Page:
What surprised me was the cinema sub-plot which was virtually absent from all the marketing done for the film. It was, I felt, a much stronger selling point. Maybe execs thought another woman-seeks-revenge movie from Tarantino would feel redundant? Who knows? But they missed out on a huge audience demographic.
This was the first "new" movie I've seen this year that actually exceeded my expectations, precisely because the sub-plot was totally unexpected, and so well done.
Tarantino is really coming into his own. His next film will bring home Best Picture.

Now, if you'll excuse me, I'm going to watch it again!

P.S. If you haven't seen Grindhouse, you really, really need to. Eli Roth worked as a director on it, along with Rob Zombie, Tarantino and Robert Rodriguez. They set out to make B horror movies like they used to be. Only these are so much better, because stunt and effects techonology is so much better. Death Proof features Zoe Bell, who did the majority of Uma Thurman's stunts in Kill Bill. To see someone doing their own stunts, and such extreme stunts gets your adrenaline pumping. They are also very empowering to women, as Tarantino's work often is. Maybe that's why I love it so much? Chicks kick ass!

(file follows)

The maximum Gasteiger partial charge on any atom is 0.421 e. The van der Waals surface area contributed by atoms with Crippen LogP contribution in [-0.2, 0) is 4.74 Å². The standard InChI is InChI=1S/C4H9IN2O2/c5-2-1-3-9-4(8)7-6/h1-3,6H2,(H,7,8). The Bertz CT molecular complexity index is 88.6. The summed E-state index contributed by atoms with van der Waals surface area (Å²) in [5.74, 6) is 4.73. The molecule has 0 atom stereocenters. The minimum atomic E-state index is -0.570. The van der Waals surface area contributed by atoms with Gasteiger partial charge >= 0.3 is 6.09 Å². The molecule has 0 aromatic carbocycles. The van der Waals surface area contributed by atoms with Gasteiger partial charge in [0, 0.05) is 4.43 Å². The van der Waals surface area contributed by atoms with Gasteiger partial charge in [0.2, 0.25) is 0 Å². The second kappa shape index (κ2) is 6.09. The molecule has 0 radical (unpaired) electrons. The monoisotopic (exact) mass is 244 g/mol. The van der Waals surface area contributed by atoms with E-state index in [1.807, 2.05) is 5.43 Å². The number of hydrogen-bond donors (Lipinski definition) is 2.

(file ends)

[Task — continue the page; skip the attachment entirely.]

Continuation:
Tuesday, March 16, 2010

Das Boot

Kinky Boots is the kind of movie you'll like if you enjoyed The Full Monty, Calendar Girls, and Priscilla Queen of the Desert.
So I just loved it. It was recommended to me by my mother, who is very hard to please when it comes to movies. She's the type of person who'll notice if that wine glass the person is holding changes fullness from shot to shot. She also can't stand plot holes. When she tells me to watch something, I listen.
Kinky Boots is a delightfully fun movie, and a true story, about an old fashioned English shoe manufacturer that must choose to evolve or die when the world of mens' footwear starts to value low price over quality. A muse is found in an unlikely place.